The OpenApiProjectReference allows external project references to be added as well. More on this below,

The following attributes and sub-elements are the main areas of interest within the OpenApiReference element.

The props file makes references to other properties that live outside of the element that you can override within your csproj file.

As I haven’t used the TypeScript generator, I have focussed my commentary on the NSwagCSharp code generator.

Include Attribute (Required)

The contents of the Include attribute will depend on which element you are in.

For OpenApiReference this will be the path to the OpenApi/Swagger json file that will be the source the code generator will use.

For OpenApiProjectReference this will be the path to another project that is being referenced.

ClassName Element (Optional)

This is the name to give the class that will be generated. If not specified, the class will default to the name given in the OutputPath parameter (see below)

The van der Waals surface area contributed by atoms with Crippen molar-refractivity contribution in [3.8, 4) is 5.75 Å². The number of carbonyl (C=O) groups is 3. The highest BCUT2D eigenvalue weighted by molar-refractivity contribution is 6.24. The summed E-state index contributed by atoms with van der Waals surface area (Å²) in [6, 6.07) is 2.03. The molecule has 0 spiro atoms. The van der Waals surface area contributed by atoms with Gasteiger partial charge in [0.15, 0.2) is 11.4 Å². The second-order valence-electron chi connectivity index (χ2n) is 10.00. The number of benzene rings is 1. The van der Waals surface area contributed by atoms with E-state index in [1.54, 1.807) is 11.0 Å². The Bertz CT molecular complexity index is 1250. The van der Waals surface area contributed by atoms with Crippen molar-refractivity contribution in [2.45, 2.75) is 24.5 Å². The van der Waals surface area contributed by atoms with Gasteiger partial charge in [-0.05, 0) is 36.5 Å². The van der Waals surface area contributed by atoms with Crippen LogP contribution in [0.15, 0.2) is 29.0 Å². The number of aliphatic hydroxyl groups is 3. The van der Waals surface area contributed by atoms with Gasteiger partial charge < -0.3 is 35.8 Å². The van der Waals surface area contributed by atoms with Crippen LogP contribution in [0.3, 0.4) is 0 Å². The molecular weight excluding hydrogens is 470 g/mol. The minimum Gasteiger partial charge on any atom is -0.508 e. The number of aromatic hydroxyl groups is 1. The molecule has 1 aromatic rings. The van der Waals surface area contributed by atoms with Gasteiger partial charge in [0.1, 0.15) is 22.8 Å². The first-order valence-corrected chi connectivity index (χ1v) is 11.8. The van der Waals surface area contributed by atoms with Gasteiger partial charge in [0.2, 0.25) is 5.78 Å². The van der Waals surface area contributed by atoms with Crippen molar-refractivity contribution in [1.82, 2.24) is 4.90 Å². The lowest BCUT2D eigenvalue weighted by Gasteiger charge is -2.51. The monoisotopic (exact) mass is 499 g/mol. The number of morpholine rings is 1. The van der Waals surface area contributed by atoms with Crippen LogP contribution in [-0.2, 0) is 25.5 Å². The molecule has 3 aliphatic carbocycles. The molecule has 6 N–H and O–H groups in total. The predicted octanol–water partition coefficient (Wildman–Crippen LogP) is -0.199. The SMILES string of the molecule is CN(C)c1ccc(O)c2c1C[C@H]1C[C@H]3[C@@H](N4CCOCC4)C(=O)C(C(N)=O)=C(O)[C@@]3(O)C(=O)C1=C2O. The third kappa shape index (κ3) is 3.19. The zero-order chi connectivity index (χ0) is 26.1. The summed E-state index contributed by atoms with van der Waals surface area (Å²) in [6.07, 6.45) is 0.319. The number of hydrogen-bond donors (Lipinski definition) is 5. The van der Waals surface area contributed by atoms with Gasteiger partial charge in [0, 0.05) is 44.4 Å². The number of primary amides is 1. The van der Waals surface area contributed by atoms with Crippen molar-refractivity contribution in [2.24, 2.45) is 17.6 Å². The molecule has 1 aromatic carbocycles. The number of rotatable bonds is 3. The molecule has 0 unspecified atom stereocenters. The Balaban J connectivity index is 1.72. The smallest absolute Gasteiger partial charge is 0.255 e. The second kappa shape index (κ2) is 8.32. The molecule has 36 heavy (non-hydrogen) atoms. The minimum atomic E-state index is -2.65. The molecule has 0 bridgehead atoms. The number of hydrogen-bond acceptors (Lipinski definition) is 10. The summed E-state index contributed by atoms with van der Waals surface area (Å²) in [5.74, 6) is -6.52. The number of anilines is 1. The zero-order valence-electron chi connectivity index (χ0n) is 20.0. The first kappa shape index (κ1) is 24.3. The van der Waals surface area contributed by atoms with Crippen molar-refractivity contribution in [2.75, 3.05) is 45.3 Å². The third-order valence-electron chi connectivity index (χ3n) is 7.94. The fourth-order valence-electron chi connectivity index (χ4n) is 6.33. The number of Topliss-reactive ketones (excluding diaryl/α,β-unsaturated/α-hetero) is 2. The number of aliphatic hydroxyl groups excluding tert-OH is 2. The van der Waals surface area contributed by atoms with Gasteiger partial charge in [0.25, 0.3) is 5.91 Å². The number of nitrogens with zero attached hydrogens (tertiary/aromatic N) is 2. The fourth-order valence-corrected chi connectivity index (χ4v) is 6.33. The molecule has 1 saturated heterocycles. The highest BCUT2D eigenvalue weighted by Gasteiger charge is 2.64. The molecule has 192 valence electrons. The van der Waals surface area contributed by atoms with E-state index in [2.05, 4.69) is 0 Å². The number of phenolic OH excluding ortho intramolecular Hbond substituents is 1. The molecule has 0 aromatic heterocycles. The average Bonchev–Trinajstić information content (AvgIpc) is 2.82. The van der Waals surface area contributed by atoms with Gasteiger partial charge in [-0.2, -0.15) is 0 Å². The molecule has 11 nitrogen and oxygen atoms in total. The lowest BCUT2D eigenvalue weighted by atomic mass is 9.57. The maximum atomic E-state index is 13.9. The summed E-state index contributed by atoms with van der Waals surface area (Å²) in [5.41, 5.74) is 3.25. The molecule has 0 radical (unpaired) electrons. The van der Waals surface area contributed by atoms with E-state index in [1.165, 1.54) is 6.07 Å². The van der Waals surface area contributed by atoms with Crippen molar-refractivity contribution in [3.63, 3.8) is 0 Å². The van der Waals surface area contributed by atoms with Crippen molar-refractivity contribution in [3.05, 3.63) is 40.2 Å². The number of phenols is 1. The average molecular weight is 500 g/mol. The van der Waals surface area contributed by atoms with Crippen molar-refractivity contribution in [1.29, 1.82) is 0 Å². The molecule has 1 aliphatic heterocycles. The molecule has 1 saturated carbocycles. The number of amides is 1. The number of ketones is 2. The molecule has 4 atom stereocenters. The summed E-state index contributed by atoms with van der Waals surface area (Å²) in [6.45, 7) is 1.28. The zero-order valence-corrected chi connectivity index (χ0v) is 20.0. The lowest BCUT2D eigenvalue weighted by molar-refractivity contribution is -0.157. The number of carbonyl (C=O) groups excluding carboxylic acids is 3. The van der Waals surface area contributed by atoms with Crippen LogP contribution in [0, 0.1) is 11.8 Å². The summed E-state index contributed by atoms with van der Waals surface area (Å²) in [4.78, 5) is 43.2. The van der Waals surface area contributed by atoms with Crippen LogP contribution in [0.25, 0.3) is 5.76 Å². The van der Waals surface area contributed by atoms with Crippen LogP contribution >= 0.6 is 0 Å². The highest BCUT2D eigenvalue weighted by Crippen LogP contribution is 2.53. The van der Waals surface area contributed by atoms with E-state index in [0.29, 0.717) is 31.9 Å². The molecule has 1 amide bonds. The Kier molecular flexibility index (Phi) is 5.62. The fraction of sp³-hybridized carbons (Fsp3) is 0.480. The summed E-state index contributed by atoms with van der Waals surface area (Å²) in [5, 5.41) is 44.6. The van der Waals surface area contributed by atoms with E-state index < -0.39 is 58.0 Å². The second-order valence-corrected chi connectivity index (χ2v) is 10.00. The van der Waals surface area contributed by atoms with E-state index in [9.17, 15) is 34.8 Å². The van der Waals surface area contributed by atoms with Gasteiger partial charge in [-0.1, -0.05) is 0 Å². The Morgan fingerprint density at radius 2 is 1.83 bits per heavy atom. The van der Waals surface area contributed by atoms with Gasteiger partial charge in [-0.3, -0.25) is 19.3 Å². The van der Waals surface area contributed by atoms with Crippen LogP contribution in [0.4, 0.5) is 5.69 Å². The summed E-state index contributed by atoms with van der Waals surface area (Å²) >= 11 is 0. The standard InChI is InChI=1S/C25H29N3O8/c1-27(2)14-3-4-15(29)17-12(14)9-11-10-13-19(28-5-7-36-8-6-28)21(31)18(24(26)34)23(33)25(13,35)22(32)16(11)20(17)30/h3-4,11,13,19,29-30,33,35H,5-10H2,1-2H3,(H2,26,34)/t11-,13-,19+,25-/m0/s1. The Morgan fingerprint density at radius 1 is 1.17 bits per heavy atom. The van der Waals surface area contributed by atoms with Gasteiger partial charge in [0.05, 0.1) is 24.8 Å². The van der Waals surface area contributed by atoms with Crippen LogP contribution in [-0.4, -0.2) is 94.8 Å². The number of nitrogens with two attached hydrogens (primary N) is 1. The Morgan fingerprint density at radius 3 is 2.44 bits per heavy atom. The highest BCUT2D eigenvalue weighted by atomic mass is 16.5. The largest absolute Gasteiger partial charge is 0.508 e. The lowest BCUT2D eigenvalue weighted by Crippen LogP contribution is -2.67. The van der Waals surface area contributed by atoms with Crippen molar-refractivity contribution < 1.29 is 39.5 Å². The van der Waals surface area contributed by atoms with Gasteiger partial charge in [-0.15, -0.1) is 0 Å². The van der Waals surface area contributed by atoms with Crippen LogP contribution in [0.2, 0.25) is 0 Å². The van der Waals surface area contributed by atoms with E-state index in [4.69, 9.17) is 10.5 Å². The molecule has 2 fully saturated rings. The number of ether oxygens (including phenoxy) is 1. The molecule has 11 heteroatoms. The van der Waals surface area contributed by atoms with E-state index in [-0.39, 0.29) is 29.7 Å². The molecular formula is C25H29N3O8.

CodeGenerator Element (Required)

The default value is ‘NSwagCSharp’. This points to the NSwag C# client generator, more details of which below.

At time of writing, only C# and TypeScript are supported, and the value here must end with either “CSharp” or “TypeScript”. Builds will invoke a MSBuild target named “Generate(CodeGenerator)” to do actual code generation. More on this below.

Namespace Element (Optional)

This is the namespace to assign the generated class to. If not specified, the RootNamespace entry from your project will be used to put the class within your project’s namespace. You may choose to be more specific with the NSwag specific commands below.

Options Element (Optional)

These are the customisation instructions that will be passed to the code generator as command line options. See Customising The Generated Code with NSwag Commands below for details about usage with the NSwagCSharp generator

One of the problems I have been having with this element is that the contents are passed to the command line of the NSwagCSharp as-is and therefore you cannot include line breaks to make it more readable.